Fiber-based laxatives associated with decreased risk for developing colorectal cancer
the ONA take:
According to a new study published in The American Journal of Gastroenterology, researchers at Fred Hutchinson Cancer Research Center in Seattle, Washington, have found that the particular type of laxative a person uses may be associated with varying risks for developing colon cancer.
The researchers found that fiber-containing laxatives are linked with a lower risk for developing colon cancer, compared with non-fiber laxatives are associated with an increased risk for developing the disease.
For the study, researchers analyzed data from over 75,000 adults aged 50 to 76 from western Washington. They found that adults who took fiber-containing laxatives at least 4 days a week for 4 years were 56% less likely to develop colorectal cancer compared with people who did not use laxatives. On the other hand, people who took non-fiber laxatives at least five times a year had nearly a 50% increased risk for developing colorectal cancer compared with those who did not use them.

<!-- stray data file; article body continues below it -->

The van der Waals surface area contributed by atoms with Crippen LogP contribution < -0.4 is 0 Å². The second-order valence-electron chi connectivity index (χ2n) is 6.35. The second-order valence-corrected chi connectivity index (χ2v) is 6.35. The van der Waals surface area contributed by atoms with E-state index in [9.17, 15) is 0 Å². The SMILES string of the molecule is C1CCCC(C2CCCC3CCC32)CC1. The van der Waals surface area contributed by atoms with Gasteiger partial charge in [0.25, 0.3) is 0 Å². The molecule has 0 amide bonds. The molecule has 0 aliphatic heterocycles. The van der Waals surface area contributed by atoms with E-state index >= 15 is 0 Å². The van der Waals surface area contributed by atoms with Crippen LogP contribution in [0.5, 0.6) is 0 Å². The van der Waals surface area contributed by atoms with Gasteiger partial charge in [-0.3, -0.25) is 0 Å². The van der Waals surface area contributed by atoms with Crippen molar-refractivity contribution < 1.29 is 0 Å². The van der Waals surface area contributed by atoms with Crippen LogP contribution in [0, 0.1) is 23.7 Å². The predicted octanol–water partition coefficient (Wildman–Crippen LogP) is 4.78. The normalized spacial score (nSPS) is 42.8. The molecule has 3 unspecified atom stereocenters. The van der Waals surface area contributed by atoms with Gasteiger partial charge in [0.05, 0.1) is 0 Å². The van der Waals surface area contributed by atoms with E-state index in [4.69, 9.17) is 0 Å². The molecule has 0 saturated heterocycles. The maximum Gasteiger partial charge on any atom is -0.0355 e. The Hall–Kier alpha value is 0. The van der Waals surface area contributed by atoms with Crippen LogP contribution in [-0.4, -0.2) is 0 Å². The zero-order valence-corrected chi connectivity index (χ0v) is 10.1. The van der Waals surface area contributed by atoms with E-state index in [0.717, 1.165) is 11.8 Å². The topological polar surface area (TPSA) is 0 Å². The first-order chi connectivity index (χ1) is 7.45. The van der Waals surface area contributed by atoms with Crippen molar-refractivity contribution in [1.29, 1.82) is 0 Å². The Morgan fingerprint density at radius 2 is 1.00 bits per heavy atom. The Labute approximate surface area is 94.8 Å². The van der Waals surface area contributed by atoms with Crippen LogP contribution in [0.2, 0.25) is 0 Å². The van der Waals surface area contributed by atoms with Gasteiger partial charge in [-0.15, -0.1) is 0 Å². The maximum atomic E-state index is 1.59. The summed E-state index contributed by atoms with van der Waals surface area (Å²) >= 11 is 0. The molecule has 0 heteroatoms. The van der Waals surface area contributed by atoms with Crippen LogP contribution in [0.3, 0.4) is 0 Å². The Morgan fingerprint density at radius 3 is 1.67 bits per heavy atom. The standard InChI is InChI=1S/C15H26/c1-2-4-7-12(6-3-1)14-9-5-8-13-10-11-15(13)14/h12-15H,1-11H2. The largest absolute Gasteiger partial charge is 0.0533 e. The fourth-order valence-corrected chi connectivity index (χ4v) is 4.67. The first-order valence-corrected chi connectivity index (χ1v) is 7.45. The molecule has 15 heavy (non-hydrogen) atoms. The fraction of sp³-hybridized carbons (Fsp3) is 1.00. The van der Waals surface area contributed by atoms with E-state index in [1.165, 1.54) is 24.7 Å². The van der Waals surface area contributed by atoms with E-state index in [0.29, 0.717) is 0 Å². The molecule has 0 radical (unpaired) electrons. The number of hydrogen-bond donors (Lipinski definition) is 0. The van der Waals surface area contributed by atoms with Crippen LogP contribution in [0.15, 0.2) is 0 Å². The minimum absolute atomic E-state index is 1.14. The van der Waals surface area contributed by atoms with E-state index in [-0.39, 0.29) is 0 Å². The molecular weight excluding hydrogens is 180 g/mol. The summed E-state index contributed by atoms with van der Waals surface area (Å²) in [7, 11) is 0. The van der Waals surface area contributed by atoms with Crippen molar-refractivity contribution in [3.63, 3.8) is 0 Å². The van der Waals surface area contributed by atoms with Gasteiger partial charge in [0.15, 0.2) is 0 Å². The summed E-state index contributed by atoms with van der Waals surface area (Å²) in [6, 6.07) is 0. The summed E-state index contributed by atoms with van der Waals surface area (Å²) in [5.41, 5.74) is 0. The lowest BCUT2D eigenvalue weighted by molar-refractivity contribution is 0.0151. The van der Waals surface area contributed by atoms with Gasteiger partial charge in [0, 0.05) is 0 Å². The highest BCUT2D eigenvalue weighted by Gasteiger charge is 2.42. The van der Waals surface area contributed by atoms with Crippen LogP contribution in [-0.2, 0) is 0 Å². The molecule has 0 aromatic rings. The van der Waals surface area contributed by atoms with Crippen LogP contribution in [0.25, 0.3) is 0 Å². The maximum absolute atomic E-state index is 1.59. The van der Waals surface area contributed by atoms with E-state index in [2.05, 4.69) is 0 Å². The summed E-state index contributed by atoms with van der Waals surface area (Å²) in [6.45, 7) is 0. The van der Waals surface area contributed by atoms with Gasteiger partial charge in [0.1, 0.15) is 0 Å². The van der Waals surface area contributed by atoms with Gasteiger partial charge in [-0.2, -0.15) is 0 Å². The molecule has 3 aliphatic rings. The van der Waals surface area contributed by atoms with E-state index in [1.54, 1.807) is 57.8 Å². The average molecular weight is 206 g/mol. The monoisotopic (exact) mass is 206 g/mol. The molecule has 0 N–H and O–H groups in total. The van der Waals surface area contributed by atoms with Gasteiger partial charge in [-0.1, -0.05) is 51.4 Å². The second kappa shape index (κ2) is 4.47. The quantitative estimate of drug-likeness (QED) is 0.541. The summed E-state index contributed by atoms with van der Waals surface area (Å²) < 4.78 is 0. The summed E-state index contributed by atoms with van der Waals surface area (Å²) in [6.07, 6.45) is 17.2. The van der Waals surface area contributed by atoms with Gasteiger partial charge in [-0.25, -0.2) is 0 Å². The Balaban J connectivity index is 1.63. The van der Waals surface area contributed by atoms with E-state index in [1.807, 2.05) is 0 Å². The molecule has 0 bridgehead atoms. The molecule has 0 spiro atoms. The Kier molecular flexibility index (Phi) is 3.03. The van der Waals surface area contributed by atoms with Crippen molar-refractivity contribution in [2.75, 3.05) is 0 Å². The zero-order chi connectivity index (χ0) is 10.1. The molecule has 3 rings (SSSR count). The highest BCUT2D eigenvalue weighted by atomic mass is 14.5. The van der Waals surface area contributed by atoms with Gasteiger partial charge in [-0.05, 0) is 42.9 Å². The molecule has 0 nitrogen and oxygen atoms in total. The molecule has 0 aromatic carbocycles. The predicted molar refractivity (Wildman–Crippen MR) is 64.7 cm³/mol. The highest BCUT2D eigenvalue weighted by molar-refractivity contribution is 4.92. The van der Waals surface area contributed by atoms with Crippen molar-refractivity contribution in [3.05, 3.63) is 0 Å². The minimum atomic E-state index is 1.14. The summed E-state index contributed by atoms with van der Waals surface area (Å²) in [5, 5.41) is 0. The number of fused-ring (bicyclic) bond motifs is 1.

The researchers suggest that fiber-based laxatives may provide a similar benefit to that of dietary fiber by promoting healthy bacteria growth and diluting amounts of carcinogenic agents in the stool.
Type of laxative a person uses may be associated with varying risks for developing colon cancer.
A new study suggests that the type of laxative a person takes might be a factor in their odds for colon cancer. The research indicates that fiber-based laxatives are associated with a lower risk of colorectal cancer, while non-fiber laxatives are linked with a higher risk. The study could only show an association between laxative types and colon cancer risk, it could not prove cause-and-effect, and experts stress that more study is needed.
Still, the researchers believe the findings are important because about 20 percent of Americans use laxatives.
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